It’s no secret that guards have taken over the NBA. Gone are the days when you had to have a dominant big man to win a championship. The last true center to win Finals MVP was Shaquille O’Neal back in 2002. The last regular season MVP who played center? The Big Diesel, back in the 1999-00 season. In the 15 years since then, the regular season MVP award has gone to a guard 10 times — LeBron James has four since 2009. Even outside of LeBron’s dominance, many other guards have been recipients of the Maurice Podoloff trophy (Steve Nash, Derrick Rose and Steph Curry to name a few).
I obviously have a bias, but I honestly believe the rise of elite guard play is a good thing for both the league and the fans. Guards make the game more exciting. We are the ones taking control of the game, determining the pace and making the most significant decisions on the floor. As a guard, you have to think for yourself as well as the team as a whole. You have to get your teammates to buy into the coach’s system.
Guards have made the NBA game a lot faster. It’s no longer a post-up-first league, where the guard brings the ball down and enters it to the big man the majority of the time. In today’s league, the role of guards as scorers is more important than ever before.
Guards pose scoring threats from every inch past half court — from beyond the three-point perimeter to the basket. James Harden is a great example. He will drain a three in your face from deep and then successfully drive into the paint on the very next trip down the court.
I’d argue that the point guard position has changed the most of any position over recent years. In the past, point guards were expected to act primarily as distributors. Today’s elite point guards are still great passers, but they’re also masters of disrupting the defense with their scoring prowess and aggressiveness.
Guys like Steph Curry, Derrick Rose and Russell Westbrook have proven that you can be a great scorer and distributor at the same time. In fact, if you’re going to be a great guard nowadays, it’s basically a necessity to have both of those qualities. Look at Russell Westbrook. Some people talk about him being too focused on scoring and taking too many shots, but I disagree. Look at all the triple doubles he had last year — his aggressive play is what allowed him to get 10-plus assists in those games. His ability to attract double-teams makes the game easier on his teammates.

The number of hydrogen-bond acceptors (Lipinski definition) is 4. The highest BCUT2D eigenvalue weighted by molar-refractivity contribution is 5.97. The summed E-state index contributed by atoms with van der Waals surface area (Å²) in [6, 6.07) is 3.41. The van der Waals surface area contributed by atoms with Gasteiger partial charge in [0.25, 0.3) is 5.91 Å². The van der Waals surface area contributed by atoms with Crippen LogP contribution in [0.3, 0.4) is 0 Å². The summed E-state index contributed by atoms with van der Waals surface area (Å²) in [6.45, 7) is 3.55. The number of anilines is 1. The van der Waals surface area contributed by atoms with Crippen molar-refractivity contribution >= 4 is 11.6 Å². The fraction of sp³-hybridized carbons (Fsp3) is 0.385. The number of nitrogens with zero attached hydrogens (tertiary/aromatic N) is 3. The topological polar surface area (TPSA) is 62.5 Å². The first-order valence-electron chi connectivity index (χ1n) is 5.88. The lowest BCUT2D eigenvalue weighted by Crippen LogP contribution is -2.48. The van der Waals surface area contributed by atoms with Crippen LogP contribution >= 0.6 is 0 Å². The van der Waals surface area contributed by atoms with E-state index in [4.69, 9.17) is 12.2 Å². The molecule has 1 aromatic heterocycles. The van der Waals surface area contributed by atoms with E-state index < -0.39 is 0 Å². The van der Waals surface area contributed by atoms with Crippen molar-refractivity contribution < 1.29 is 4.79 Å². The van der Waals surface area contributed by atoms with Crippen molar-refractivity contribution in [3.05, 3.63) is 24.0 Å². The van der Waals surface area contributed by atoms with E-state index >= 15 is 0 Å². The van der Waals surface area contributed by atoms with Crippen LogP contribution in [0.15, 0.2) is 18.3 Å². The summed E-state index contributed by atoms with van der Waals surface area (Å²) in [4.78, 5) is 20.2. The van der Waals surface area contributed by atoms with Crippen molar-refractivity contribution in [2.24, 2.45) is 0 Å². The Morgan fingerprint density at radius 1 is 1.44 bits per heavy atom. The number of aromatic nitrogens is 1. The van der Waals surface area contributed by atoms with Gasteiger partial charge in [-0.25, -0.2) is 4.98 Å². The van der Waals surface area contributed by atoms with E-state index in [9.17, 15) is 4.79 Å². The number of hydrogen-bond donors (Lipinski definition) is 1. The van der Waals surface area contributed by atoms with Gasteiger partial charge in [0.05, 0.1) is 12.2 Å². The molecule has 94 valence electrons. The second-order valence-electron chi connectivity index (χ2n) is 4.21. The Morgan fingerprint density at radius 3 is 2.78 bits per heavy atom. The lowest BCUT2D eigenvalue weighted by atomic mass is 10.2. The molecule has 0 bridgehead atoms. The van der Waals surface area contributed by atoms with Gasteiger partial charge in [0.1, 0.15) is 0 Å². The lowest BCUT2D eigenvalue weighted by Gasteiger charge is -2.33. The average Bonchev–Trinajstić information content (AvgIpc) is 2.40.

As a high-scoring point guard at St. Joe’s, I often heard similar criticisms. Coming out of college, people told me that because of my size, I had to become a “traditional point guard” in order to last in the NBA. Now, heading into my 12th season, I’m excited to see the way “scoring point guards” are taking over the league.
That being said, it’s crowded for guards these days. My advice for talented young point guards entering the league is: Come prepared. You’re now stepping into a league that’s more of a grind than ever. Not many guards come into the league and take over early on. It took Steph a few years. Look where he is now. You can’t get discouraged.
I left college as National Player of the Year. I obviously wanted to come out and play every minute of every game in the NBA, but in the first six months of my rookie year I only averaged 13 minutes per game. Staying ready and practicing hard was what I focused on in those months. When my opportunity to become a starter came, I was ready and confident in my abilities. I was mature enough to understand that I had to be patient for my moment, and then be ready to seize it.
There are no nights off at the NBA level. You’re going to go out and face someone tough night in and night out. Whether they’re an All-Star or not, you’re still going up against the best basketball players in the world.
It’s also important to study the games of your peers and those who came before you. I always had guards I wanted to play like. The players that had the biggest impact on my understanding of the game, if I had to pick just a couple, were Allen Iverson, Chauncey Billups and Baron Davis.
To me, Iverson was pound-for-pound the best guard of his era. No one competed harder than he did. As a teenager in the Philadelphia area, I watched him night after night. I kept hearing stories of how banged up he would get. People would literally beg him to take a night off, but being who he was and how big his heart was, he still played. Iverson left it all out on the hardwood every time.
Chauncey taught me so much every game I faced him. The leadership he displayed was on another level. He instilled confidence in his teammates and eventually made them champions.
Baron was an opponent, closer to my age, that I enjoyed watching and facing off against. His explosiveness is what I remember the most. I always described him as tricky and bouncy. During his prime, you knew that any night Baron could just do something extremely explosive on the floor. Reverse dunks, crossovers — it seemed like he could do it all. What people don’t realize is how physical he was at his size. He would put you in the torture chamber with his aggressive play.
I’m now entering a veteran position in my career. Spending more than a decade in this league teaches you a lot. With the league shifting as it has, I’ve had to make adjustments to my own game as well. I still have my quickness and my speed, but I’ve learned I have to use both more wisely now. These younger point guards are extremely fast, and really strong and talented. So I have to use my veteran knowledge of the game and my strength to slow guys down.
It’s no doubt a challenge, but I’ve faced those ever since I was known as the undersized guard coming out of St. Joe’s. As I enter my 12th season as a point guard in the NBA, I’m excited about the direction the league is going in.